Happy Hacking Keyboard Studio review: Mouse and keyboard in one tiny package

The Happy Hacking Keyboard line from PFU America is aimed at users who want a compact, but powerful and customizable keyboard with a great typing feel. The latest version of the HHKB (as it’s abbreviated) is the HHKB Studio, designed to compress both keyboard and mouse functionality into the most compact footprint possible. Like its predecessors, this keyboard isn’t cheap—its list price is $385—but it offers a mix of features you won’t find in other keyboards.

Let’s take a look.

HHKB Studio test drive

The HHKB Studio uses USB-C or Bluetooth and battery-powered connections, with both cabling and batteries included. Bluetooth pairing works with up to four distinct devices, and it can be used to command both Mac and Windows systems interchangeably.

I was fond of the soft-touch, smooth-sliding linear mechanical key switch mechanisms used in the HHKB Hybrid Type-S model I previously reviewed. The Studio uses the same switches, but you can swap in your own standard MX-stem switches—for instance, to give the non-alphanumeric keys a little more click, or to make the Esc key harder to actuate. The keycaps shipped with my unit used a gloss-black over matte-black color scheme that you’ll either find classy and stylish or next to impossible to make out. There is no key backlighting, but a brightly lit room helps.

HHKB Studio keyboard IDG

HHKB Studio features a super compact keyboard layout with a pointing stick mouse and gesture pads.

The super-compact 60-key layout means no dedicated cursor controls or number pad. Key controls for the arrows are accessed by way of function key combos. Also, the left Control key now sits where Caps Lock usually does; you use FN + Tab to access Caps Lock if needed. Each FN key combo is printed on the bottom front of each keycap, but again the black keycap colors on my unit made them tough to read without direct lighting.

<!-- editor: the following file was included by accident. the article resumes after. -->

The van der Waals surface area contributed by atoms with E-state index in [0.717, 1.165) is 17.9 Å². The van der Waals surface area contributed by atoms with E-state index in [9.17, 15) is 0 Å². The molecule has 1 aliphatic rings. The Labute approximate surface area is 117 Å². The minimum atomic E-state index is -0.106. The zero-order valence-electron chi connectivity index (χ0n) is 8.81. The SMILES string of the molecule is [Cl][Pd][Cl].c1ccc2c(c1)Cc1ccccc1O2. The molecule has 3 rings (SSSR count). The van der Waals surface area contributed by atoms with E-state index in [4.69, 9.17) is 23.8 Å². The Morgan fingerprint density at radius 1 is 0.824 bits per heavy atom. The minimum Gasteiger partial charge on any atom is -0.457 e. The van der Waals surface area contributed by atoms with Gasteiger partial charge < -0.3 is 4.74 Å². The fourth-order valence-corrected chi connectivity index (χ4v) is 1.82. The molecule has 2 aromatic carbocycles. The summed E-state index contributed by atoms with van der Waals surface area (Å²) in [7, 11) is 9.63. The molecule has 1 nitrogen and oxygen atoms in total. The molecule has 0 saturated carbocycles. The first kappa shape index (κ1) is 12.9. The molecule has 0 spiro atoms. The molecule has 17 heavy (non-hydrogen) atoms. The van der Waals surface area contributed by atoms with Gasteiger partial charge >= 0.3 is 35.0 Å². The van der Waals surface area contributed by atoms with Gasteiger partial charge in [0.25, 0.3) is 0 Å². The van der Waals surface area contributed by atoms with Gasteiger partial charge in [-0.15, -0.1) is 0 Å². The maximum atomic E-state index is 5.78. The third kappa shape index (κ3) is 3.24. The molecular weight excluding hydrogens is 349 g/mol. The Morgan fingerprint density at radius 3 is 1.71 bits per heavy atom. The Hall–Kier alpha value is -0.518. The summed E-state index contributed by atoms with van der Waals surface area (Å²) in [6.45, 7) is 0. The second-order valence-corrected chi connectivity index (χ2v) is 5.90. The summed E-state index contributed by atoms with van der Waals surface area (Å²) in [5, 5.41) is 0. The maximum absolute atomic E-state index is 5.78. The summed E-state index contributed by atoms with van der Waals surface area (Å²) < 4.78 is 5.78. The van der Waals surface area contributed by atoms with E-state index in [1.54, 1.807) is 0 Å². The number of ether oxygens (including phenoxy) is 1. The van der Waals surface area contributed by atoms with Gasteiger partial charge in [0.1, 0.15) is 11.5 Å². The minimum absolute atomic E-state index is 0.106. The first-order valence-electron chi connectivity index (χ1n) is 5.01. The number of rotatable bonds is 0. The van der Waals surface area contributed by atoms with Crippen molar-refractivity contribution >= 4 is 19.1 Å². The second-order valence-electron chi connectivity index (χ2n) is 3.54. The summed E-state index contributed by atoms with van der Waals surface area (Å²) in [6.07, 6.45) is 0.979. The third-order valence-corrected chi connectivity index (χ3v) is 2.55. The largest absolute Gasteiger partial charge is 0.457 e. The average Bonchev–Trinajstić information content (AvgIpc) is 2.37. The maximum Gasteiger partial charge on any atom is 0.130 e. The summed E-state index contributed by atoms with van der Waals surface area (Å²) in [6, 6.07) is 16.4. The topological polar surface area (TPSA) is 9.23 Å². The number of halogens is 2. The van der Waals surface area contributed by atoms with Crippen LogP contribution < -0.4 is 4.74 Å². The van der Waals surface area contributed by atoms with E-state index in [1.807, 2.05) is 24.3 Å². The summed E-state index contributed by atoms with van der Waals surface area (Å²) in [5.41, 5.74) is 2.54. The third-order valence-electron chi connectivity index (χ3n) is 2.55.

For cursor control, the HHKB Studio adds two other features. One is the pointing stick mouse, as popularized by the original IBM ThinkPad. It’s set between the G/H/B key cluster, and complemented with thumb-reachable mouse buttons set below the space bar. It takes some practice to work with, but for basic mousing about it’s convenient, and the keyboard comes with four replacement caps for the stick mouse.

The other cursor control feature is four “gesture pads” along the front edges and sides of the unit. Slide your fingers along the left side and left front edges to move the cursor; slide them along the right side and right front edges to scroll the current window or tab between windows. You can also freely reassign the corresponding key actions for these movements.

The gesture pads are powerful and useful enough that I rarely relied on the arrow-diamond key cluster or even the pointing stick to move the cursor. However, you can trigger the gesture pads by accident. A couple of times I innocently bumped the side of the unit when moving it, and ended up sending keystrokes to a different window.

Many hackable keyboard models use the VIA standard, meaning you can change your keyboard’s layout or behaviors through a web browser app. HHKB does not support VIA, unfortunately; the keymapping and control tool provided for it runs as an installable desktop application.

Bottom line

Like its predecessor, the Happy Hacking Keyboard Studio packs functionality and a great typing feel into a small form factor. This version ramps up the functionality even further by letting you do away with a mouse. But you’ll have to decide if $385 is a worthy price.

Copyright © 2023 IDG Communications, Inc.


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